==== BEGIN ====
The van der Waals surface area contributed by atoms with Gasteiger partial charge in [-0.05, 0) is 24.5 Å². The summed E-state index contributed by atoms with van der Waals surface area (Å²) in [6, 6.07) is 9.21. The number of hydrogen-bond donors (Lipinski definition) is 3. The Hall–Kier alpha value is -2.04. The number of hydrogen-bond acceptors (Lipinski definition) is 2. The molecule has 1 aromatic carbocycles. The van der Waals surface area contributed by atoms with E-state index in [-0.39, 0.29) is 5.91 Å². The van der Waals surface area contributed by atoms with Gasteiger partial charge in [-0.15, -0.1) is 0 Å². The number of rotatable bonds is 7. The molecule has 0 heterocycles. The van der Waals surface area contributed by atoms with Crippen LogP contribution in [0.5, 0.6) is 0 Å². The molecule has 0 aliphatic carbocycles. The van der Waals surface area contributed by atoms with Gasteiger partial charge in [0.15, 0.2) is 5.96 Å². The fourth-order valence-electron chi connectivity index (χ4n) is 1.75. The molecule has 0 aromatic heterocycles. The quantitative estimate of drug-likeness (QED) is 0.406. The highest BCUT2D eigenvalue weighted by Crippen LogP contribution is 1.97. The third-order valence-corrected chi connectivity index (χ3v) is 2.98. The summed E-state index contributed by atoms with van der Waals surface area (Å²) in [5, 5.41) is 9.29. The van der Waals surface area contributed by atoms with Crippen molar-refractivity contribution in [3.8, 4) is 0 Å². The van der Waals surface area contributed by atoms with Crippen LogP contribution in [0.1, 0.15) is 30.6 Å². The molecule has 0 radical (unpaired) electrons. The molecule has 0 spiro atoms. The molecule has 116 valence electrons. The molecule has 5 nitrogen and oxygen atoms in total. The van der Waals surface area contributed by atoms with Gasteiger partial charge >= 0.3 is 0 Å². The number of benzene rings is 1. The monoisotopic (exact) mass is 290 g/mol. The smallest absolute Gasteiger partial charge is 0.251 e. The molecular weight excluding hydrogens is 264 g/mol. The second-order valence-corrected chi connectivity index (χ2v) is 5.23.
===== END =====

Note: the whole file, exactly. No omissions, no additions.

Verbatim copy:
The van der Waals surface area contributed by atoms with Gasteiger partial charge in [-0.05, 0) is 24.5 Å². The summed E-state index contributed by atoms with van der Waals surface area (Å²) in [6, 6.07) is 9.21. The number of hydrogen-bond donors (Lipinski definition) is 3. The Hall–Kier alpha value is -2.04. The number of hydrogen-bond acceptors (Lipinski definition) is 2. The molecule has 1 aromatic carbocycles. The van der Waals surface area contributed by atoms with E-state index in [-0.39, 0.29) is 5.91 Å². The van der Waals surface area contributed by atoms with Gasteiger partial charge in [-0.15, -0.1) is 0 Å². The number of rotatable bonds is 7. The molecule has 0 heterocycles. The van der Waals surface area contributed by atoms with Crippen LogP contribution in [0.5, 0.6) is 0 Å². The molecule has 0 aliphatic carbocycles. The van der Waals surface area contributed by atoms with Gasteiger partial charge in [0.15, 0.2) is 5.96 Å². The fourth-order valence-electron chi connectivity index (χ4n) is 1.75. The molecule has 0 aromatic heterocycles. The quantitative estimate of drug-likeness (QED) is 0.406. The highest BCUT2D eigenvalue weighted by Crippen LogP contribution is 1.97. The third-order valence-corrected chi connectivity index (χ3v) is 2.98. The summed E-state index contributed by atoms with van der Waals surface area (Å²) in [5, 5.41) is 9.29. The van der Waals surface area contributed by atoms with Crippen molar-refractivity contribution in [3.8, 4) is 0 Å². The van der Waals surface area contributed by atoms with Crippen LogP contribution in [0.1, 0.15) is 30.6 Å². The molecule has 0 radical (unpaired) electrons. The molecule has 0 spiro atoms. The molecule has 116 valence electrons. The molecule has 5 nitrogen and oxygen atoms in total. The van der Waals surface area contributed by atoms with Gasteiger partial charge >= 0.3 is 0 Å². The number of benzene rings is 1. The monoisotopic (exact) mass is 290 g/mol. The smallest absolute Gasteiger partial charge is 0.251 e. The molecular weight excluding hydrogens is 264 g/mol. The second-order valence-corrected chi connectivity index (χ2v) is 5.23.